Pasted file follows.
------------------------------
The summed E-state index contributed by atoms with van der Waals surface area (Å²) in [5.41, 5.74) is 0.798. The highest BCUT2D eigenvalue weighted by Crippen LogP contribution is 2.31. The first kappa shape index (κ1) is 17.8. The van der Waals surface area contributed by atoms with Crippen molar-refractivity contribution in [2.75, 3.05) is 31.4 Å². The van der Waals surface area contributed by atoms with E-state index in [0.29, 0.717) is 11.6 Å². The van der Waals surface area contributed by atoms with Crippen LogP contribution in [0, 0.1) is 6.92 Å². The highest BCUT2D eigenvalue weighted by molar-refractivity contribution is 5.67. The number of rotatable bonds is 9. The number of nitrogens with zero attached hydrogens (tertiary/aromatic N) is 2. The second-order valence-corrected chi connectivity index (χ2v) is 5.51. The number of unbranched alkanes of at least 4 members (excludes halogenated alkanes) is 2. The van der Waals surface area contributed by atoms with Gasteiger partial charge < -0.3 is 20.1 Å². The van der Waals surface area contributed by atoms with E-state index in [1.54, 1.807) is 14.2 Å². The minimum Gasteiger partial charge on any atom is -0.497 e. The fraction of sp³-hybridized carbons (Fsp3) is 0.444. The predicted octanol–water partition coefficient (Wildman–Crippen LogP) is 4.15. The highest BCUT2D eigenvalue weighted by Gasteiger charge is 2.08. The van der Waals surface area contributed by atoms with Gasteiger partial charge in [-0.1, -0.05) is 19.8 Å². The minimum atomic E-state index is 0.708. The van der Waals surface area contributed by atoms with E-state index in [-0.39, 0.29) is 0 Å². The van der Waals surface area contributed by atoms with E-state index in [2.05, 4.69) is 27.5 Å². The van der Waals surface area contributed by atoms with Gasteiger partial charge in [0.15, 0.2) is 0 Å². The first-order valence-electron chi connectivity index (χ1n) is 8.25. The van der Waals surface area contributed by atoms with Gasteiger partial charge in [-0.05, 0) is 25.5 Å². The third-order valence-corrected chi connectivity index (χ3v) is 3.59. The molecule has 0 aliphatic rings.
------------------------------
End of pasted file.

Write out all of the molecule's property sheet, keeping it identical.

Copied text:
The summed E-state index contributed by atoms with van der Waals surface area (Å²) in [5.41, 5.74) is 0.798. The highest BCUT2D eigenvalue weighted by Crippen LogP contribution is 2.31. The first kappa shape index (κ1) is 17.8. The van der Waals surface area contributed by atoms with Crippen molar-refractivity contribution in [2.75, 3.05) is 31.4 Å². The van der Waals surface area contributed by atoms with E-state index in [0.29, 0.717) is 11.6 Å². The van der Waals surface area contributed by atoms with Crippen LogP contribution in [0, 0.1) is 6.92 Å². The highest BCUT2D eigenvalue weighted by molar-refractivity contribution is 5.67. The number of rotatable bonds is 9. The number of nitrogens with zero attached hydrogens (tertiary/aromatic N) is 2. The second-order valence-corrected chi connectivity index (χ2v) is 5.51. The number of unbranched alkanes of at least 4 members (excludes halogenated alkanes) is 2. The van der Waals surface area contributed by atoms with Gasteiger partial charge < -0.3 is 20.1 Å². The van der Waals surface area contributed by atoms with E-state index in [1.54, 1.807) is 14.2 Å². The minimum Gasteiger partial charge on any atom is -0.497 e. The fraction of sp³-hybridized carbons (Fsp3) is 0.444. The predicted octanol–water partition coefficient (Wildman–Crippen LogP) is 4.15. The highest BCUT2D eigenvalue weighted by Gasteiger charge is 2.08. The van der Waals surface area contributed by atoms with Gasteiger partial charge in [-0.1, -0.05) is 19.8 Å². The minimum atomic E-state index is 0.708. The van der Waals surface area contributed by atoms with E-state index in [-0.39, 0.29) is 0 Å². The van der Waals surface area contributed by atoms with E-state index in [2.05, 4.69) is 27.5 Å². The van der Waals surface area contributed by atoms with Gasteiger partial charge in [0.15, 0.2) is 0 Å². The first-order valence-electron chi connectivity index (χ1n) is 8.25. The van der Waals surface area contributed by atoms with Gasteiger partial charge in [-0.05, 0) is 25.5 Å². The third-order valence-corrected chi connectivity index (χ3v) is 3.59. The molecule has 0 aliphatic rings.